You’ve heard the saying “What get’s measured, improves” and it very true but did you know that primary schools around the world may doing it better than many corporations.

My wife Sam is a primary school teacher. In her class she had adopted a system called Class Dojo. It’s free to set up and Class Dojo is very simple. It’s used by 90% of K-10 schools in the US and according to my wife is also very popular in Australia. There is so much you can do with the system and I won’t go into too much detail here.  One of the things you can do is set-up an electronic scoreboard where you can see all class members on a dashboard in alphabetical order along with their current score. Everyone starts at zero. Before you ask, grades are not listed on the scoreboard!  This is not about punishment or ridicule.

Instead the students earn points for their practice, their participation, staying task, helping others and any other activities you want to encourage. It can also be used to keep track of progress for groups who are working on a particular skill or project.

Classroom Dojo and rewarding desired behaviour.

Class Dojo has a many different ways to reward children with points for the desired behaviour required to help them stay on track.

Every week the kids talk to their teacher about their progress and goals for the week. There is a quick reality check and then a short discussion of how they plan to achieve their goal for the week.

Then during the week, when the teacher notices a student doing something positive they award a point. When that happens there is a happy sound that everyone hears. This little reward is anticipated by the children. When they hear someone else getting a point it just spurs them on more. There are also times when points are removed and this makes a “bah-bow” sound. Everyone knows this sound and the kids hate it. They try to avoid it at all costs.

Sam adds more excitement with prizes for the kids when they reach a certain number of points.  The most popular reward so far for the kids is getting to take off their shoes for the entire day!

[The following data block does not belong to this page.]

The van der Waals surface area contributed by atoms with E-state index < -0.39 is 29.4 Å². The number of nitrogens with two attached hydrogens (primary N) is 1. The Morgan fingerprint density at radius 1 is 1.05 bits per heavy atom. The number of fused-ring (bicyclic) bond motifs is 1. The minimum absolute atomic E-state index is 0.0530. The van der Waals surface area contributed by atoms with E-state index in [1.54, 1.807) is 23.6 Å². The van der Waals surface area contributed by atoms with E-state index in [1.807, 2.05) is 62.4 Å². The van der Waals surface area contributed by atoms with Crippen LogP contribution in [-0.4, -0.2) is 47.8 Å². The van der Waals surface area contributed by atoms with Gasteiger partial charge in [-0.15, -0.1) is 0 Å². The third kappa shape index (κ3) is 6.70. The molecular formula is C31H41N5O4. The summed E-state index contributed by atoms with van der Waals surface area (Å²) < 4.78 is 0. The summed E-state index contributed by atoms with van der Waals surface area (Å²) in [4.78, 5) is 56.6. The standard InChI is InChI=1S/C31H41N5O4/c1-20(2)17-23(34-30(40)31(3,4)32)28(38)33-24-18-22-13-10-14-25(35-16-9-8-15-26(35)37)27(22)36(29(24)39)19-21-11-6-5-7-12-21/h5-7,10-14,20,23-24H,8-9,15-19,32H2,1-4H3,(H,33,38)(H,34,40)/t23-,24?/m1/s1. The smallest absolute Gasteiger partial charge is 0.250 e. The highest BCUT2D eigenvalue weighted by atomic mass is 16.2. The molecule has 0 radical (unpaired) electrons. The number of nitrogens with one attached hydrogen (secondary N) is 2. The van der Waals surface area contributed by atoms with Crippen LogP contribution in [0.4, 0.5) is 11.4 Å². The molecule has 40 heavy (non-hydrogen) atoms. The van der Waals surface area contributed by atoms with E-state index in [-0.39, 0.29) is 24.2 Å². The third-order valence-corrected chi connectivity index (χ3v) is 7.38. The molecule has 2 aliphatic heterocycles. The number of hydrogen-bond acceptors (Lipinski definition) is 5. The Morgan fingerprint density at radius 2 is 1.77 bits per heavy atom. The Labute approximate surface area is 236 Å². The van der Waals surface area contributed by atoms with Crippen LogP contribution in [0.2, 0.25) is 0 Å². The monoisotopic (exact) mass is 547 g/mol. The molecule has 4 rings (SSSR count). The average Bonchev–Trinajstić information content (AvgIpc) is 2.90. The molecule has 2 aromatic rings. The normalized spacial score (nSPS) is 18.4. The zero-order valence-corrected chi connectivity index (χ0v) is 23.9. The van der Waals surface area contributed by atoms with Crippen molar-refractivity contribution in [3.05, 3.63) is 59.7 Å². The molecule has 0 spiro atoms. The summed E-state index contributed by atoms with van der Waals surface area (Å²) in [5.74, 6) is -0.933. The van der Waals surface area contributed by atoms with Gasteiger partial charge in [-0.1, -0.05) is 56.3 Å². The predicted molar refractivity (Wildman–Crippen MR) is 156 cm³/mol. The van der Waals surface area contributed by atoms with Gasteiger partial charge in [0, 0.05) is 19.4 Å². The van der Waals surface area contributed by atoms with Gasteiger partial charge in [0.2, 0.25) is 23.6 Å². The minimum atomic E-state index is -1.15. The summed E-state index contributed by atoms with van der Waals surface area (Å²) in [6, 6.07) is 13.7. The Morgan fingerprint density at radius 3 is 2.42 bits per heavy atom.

Using rewards for the behaviour you want helps students stay on track toward their goals.

The simpler the rewards the better.  It can be as simple as going bare foot for the day!

Can you imagine being allowed to go barefoot for the day in your workplace? The interesting part of Class Dojo are the similarities with the Toyota Production System. This system was created approximately 60-70 years ago and was responsible for the steady and incremental improvement of Toyota from obscurity to the company it is today.

Reputational scores and forums are great but there’s still room for one more source of peer pressure. The extreme power of small groups.

How to unleash the influence of small groups.

Large groups of people can be helpful for taking group action but when you want to make personal progress and take action a small group can be better.  If you have an inner circle of friends you’ll appreciate the power of the peer pressure that can be wielded in small groups.

The power of small groups to stay on track

If you have an inner circle of friends you’ll appreciate the power of positive peer pressure to stay on track.

I am a member of several small groups where we regularly catch up for support. The reason why small groups work are they are less intimidating and have accountability built in.

Let’s say you have a goal that requires you to be doing a particular task everyday over a long period of time. We like to do what we say we’re going to do, right. But the problem is if we just tell ourselves what we’re going to do and we don’t do it there are no repercussions. Depending on your level of discipline you may not even become aware that you are not keeping your commitments to yourself. That’s where masterminds can come to the rescue.

It may just be a simple question of how you’re going with your plans for the week. When you are asked to give an account of yourself and your work to others you will feel far more pain if you haven’t done the work than when just reminding yourself.

Finding an effective mastermind is the key. The biggest mistake you can make with a mastermind is not implementing some sort of accountability check-in system.

So there you have it. Three methods for utilising peer pressure to help you make progress toward your long term goals. Using forums to make and keep track of your commitments, finding and utilising reputational markers that can track your progress and the mastermind.

What tactics do you use to help you stay on track in your long term projects?
Are you interested in creating a course that leverages peer pressure to help students get things done?

Learn how to create more impactful courses for your students and your business.

  • This field is for validation purposes and should be left unchanged.

Leave a Reply

Your email address will not be published. Required fields are marked *

This site uses Akismet to reduce spam. Learn how your comment data is processed.